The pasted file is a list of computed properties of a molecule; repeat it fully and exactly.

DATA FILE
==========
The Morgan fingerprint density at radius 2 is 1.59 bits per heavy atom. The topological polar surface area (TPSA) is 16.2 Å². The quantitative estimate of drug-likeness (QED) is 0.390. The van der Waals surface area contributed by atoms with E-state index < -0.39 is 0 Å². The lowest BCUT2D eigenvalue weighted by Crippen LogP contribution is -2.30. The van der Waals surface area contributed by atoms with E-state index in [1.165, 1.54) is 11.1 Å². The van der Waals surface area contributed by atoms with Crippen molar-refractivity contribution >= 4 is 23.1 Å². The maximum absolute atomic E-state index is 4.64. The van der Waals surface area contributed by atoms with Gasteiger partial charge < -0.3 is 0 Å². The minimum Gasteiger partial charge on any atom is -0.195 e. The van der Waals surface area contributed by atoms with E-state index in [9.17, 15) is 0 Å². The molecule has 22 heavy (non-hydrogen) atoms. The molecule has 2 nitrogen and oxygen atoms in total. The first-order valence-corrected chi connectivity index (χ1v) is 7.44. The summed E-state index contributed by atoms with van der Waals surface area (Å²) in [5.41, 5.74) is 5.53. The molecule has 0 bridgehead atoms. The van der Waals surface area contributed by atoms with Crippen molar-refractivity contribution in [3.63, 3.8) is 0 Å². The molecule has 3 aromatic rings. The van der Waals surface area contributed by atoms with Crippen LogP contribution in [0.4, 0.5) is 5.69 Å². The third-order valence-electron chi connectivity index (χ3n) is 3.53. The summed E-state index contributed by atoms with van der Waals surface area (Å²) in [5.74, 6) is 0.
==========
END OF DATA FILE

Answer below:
The Morgan fingerprint density at radius 2 is 1.59 bits per heavy atom. The topological polar surface area (TPSA) is 16.2 Å². The quantitative estimate of drug-likeness (QED) is 0.390. The van der Waals surface area contributed by atoms with E-state index < -0.39 is 0 Å². The lowest BCUT2D eigenvalue weighted by Crippen LogP contribution is -2.30. The van der Waals surface area contributed by atoms with E-state index in [1.165, 1.54) is 11.1 Å². The van der Waals surface area contributed by atoms with Crippen molar-refractivity contribution >= 4 is 23.1 Å². The maximum absolute atomic E-state index is 4.64. The van der Waals surface area contributed by atoms with Gasteiger partial charge < -0.3 is 0 Å². The minimum Gasteiger partial charge on any atom is -0.195 e. The van der Waals surface area contributed by atoms with E-state index in [9.17, 15) is 0 Å². The molecule has 22 heavy (non-hydrogen) atoms. The molecule has 2 nitrogen and oxygen atoms in total. The first-order valence-corrected chi connectivity index (χ1v) is 7.44. The summed E-state index contributed by atoms with van der Waals surface area (Å²) in [5.41, 5.74) is 5.53. The molecule has 0 bridgehead atoms. The van der Waals surface area contributed by atoms with Crippen molar-refractivity contribution in [3.63, 3.8) is 0 Å². The molecule has 3 aromatic rings. The van der Waals surface area contributed by atoms with Crippen LogP contribution in [0.4, 0.5) is 5.69 Å². The third-order valence-electron chi connectivity index (χ3n) is 3.53. The summed E-state index contributed by atoms with van der Waals surface area (Å²) in [5.74, 6) is 0.